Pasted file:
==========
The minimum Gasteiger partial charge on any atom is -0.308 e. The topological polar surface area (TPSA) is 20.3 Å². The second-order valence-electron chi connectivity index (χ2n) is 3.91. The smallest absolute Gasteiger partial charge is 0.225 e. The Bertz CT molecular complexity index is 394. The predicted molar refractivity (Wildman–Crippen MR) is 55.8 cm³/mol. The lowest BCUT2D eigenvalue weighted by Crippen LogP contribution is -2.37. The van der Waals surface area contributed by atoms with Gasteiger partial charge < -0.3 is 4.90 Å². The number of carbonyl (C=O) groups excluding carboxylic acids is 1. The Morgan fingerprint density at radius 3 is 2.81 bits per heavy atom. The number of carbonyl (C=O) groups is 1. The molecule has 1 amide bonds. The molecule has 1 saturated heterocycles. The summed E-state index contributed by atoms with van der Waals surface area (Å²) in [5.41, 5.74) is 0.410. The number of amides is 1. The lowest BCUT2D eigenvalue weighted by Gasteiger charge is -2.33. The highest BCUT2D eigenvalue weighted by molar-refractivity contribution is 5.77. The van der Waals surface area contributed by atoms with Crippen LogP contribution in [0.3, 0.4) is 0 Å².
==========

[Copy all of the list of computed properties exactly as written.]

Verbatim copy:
The minimum Gasteiger partial charge on any atom is -0.308 e. The topological polar surface area (TPSA) is 20.3 Å². The second-order valence-electron chi connectivity index (χ2n) is 3.91. The smallest absolute Gasteiger partial charge is 0.225 e. The Bertz CT molecular complexity index is 394. The predicted molar refractivity (Wildman–Crippen MR) is 55.8 cm³/mol. The lowest BCUT2D eigenvalue weighted by Crippen LogP contribution is -2.37. The van der Waals surface area contributed by atoms with Gasteiger partial charge < -0.3 is 4.90 Å². The number of carbonyl (C=O) groups excluding carboxylic acids is 1. The Morgan fingerprint density at radius 3 is 2.81 bits per heavy atom. The number of carbonyl (C=O) groups is 1. The molecule has 1 amide bonds. The molecule has 1 saturated heterocycles. The summed E-state index contributed by atoms with van der Waals surface area (Å²) in [5.41, 5.74) is 0.410. The number of amides is 1. The lowest BCUT2D eigenvalue weighted by Gasteiger charge is -2.33. The highest BCUT2D eigenvalue weighted by molar-refractivity contribution is 5.77. The van der Waals surface area contributed by atoms with Crippen LogP contribution in [0.3, 0.4) is 0 Å².